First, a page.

Shortcut Navigation:

LBBC Medical Advisors React to Avastin Decision

Living Beyond Breast Cancer asked members of our Medical Advisory Board to comment on FDA’s decision to move forward with rescinding the approval of bevacizumab (Avastin) to treat metastatic breast cancer. Comments are listed alphabetically and will be updated as they are received. We also invite other providers and women to comment at We encourage you to read Living Beyond Breast Cancer's statement on Avastin.

Updated December 20, 2010, 10:00 a.m.

Julie R. Gralow, MD, director of breast medical oncology at the University of Washington School of Medicine and Seattle Cancer Care Alliance

“The FDA decision today with respect to Avastin in the treatment of metastatic breast cancer is disappointing.

The pivotal trial (E-2100) that lead to FDA approval had a PFS [progression-free survival] primary endpoint, not Overall Survival [OS]. This was agreed on in advance with FDA. The doubling of PFS from six to almost 12 months is very clinically meaningful. To retroactively insist on an OS benefit is not appropriate.

Two additional studies (AVADO and RIBBON-1), using a variety of different chemotherapy drugs with Avastin, also showed a statistical increase in PFS, although much smaller. For the FDA to state that they did not support the efficacy of the agent is incorrect. It is quite possible that the weekly dosing of Taxol in E2100 is a preferred way to combine with Avastin, and several other small trials with a similar dosing of Taxol with Avastin also showed about a 12-month PFS.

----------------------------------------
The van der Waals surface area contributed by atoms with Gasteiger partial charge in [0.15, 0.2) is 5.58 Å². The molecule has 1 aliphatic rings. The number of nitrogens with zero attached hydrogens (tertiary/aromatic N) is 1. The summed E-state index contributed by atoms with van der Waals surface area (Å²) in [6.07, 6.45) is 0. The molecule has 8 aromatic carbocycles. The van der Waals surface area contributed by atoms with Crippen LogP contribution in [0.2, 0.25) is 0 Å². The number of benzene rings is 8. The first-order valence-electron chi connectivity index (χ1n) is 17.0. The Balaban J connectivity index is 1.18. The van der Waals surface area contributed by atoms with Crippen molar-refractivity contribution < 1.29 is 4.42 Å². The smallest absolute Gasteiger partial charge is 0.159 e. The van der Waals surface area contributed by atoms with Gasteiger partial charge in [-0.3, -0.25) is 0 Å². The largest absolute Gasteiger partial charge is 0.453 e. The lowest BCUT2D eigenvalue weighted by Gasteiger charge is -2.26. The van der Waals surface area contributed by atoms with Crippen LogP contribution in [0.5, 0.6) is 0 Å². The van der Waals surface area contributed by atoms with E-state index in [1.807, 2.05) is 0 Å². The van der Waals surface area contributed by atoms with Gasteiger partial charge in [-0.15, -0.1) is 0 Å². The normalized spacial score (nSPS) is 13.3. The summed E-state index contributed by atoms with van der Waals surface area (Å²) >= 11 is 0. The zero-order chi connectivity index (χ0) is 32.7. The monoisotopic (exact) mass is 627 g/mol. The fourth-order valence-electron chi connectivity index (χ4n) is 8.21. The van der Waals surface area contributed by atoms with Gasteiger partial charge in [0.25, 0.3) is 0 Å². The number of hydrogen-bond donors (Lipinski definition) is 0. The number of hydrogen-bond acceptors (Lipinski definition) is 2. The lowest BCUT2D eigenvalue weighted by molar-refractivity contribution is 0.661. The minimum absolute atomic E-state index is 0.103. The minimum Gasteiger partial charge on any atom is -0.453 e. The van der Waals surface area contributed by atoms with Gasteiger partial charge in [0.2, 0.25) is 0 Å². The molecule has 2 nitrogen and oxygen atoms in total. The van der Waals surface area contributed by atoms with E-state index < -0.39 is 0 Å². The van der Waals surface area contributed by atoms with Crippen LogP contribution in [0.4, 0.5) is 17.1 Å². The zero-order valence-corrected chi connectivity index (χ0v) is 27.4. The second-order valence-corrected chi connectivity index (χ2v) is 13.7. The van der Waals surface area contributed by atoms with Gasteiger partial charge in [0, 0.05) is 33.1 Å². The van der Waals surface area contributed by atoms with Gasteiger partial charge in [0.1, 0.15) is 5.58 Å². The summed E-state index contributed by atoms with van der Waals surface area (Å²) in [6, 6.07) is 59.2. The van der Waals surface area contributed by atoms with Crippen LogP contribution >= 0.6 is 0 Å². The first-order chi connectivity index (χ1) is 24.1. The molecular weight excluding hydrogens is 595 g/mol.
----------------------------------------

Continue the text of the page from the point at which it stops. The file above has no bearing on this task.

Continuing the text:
It is clear that some breast cancer patients derive substantial benefit from Avastin. We don't know how to select those tumors or patients yet. It is looking like patient factors, not tumor factors, might be the best way to select those who benefit. To withhold this drug from all patients because some don’t benefit is incorrect. We have lots of cancer agents that are approved for all breast cancer patients that don’t result in 100 percent response rates—we don’t withhold in all because they only work in an as yet unidentified subset.

And lastly, the toxicity of this drug is way overstated in the ODAC [Oncology Drugs Advisory Committee] and FDA releases. We follow the blood pressure regularly and respond to it, significant bleeding is quite low (and not different in breast cancer versus the other cancers in which this drug is approved). Chemotherapy in general causes much more serious and life-threatening side effects.”

Clifford A. Hudis, MD, chief of the breast cancer medicine service at Memorial Sloan-Kettering Cancer Center and associate professor of medicine at the Weill Medical College of Cornell University